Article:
A complete understanding of the factors that play a role in the etiology of instability of hip and a clear knowledge of treatment options are mandatory for the surgeon tackling this injury. Constrained THR is a viable option for neglected dislocation hip and an unstable hip . The main indications for this technique are instability in the presence of cognitive or neuromuscular disorder and severe abductor deficiency, multiple failed revisions for instability without a constrained socket and an unidentifiable cause of hip instability .
Eighteen months after the initial injury, the patient saw another orthopedic surgeon, who attempted a closed reduction with skeletal traction. The hip remained unreduced despite 2 months of continued traction, and the treatment was discontinued due to pin track infection of the skeletal traction pin.
We saw this patient 2 years after the initial injury complaining of hip pain. She was walking with an antalgic gait and had a decreased range of motion of her hip. The limb was in fixed adduction and internal rotation. She had a leg length discrepancy due to shortening of 6 cm. Her hip movements were restricted and painful. Radiographs confirmed a persistent dislocation of the hip, with a false acetabulum in the left supra-acetabular region.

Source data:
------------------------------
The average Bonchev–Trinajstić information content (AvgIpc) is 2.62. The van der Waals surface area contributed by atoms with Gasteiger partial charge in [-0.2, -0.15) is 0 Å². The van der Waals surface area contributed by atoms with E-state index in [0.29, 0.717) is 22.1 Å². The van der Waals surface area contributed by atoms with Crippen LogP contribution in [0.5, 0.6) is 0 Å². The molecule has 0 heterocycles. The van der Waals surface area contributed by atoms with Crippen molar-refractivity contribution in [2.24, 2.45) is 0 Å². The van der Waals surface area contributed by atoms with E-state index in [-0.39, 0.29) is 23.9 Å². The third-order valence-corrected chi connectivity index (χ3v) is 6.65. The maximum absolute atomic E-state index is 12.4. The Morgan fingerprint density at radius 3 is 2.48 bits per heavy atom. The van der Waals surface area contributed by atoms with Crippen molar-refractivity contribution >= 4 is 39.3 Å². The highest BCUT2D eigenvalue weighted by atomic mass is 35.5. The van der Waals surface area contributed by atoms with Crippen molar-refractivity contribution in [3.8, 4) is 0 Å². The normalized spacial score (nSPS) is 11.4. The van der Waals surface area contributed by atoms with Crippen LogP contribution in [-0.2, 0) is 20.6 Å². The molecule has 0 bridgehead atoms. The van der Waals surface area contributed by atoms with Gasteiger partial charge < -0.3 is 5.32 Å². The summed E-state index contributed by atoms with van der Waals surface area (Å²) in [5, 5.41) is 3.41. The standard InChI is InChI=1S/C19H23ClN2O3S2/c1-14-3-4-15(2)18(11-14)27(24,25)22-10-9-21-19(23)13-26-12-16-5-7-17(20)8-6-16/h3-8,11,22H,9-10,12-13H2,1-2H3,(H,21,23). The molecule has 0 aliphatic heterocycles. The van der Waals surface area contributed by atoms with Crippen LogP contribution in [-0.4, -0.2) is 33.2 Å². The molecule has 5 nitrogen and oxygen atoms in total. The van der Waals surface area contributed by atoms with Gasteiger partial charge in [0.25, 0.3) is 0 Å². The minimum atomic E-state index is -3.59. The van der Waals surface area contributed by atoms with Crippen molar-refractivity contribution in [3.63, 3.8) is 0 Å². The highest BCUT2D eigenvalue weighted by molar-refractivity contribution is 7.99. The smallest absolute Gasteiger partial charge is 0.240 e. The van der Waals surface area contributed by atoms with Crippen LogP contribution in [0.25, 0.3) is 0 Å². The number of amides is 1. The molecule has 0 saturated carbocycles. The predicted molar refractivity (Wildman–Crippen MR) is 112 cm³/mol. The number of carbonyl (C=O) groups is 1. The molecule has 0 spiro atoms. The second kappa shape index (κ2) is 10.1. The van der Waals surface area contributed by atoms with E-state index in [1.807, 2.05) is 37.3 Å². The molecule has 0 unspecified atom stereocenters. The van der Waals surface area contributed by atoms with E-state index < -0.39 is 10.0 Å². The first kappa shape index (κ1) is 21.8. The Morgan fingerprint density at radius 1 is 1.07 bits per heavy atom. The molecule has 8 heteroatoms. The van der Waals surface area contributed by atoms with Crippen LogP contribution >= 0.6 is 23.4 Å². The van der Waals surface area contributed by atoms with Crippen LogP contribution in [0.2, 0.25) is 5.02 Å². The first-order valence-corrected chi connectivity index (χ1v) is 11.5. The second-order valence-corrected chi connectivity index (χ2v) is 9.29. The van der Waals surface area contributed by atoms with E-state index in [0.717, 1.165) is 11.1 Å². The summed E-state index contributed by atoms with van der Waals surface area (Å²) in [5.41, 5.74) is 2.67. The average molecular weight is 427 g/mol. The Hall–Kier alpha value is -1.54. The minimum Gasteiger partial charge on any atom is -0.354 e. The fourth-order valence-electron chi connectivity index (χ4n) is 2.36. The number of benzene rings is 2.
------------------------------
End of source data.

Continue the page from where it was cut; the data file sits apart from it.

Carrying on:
Initially a total hip replacement combined with a sub-trochanteric osteotomy was planned for this patient with 2 weeks prior skeletal traction. During surgery, we encountered necrotic soft tissues, with the proximal end of the femur devoid of all muscular attachments. A debridement of all necrotic tissue was performed, and tissue was sent for histopathology, which did not isolate any microorganisms. A delayed THR with a constrained acetabular insert for stability was performed a week later. The leg lengths were equalized, and the postoperative recovery was uneventful. Roentgenograms showed satisfactory position and fitting of the prosthesis. Her physiotherapy was started soon postoperatively, and she was discharged on the twelfth postoperative day. Her functional status improved on every successive follow-up visit, and the HHS score improved from 48 (preoperatively) to 81 (postoperatively). She had no pain, a mild residual Trendelenburg gait due to her abductor insufficiency and excellent function.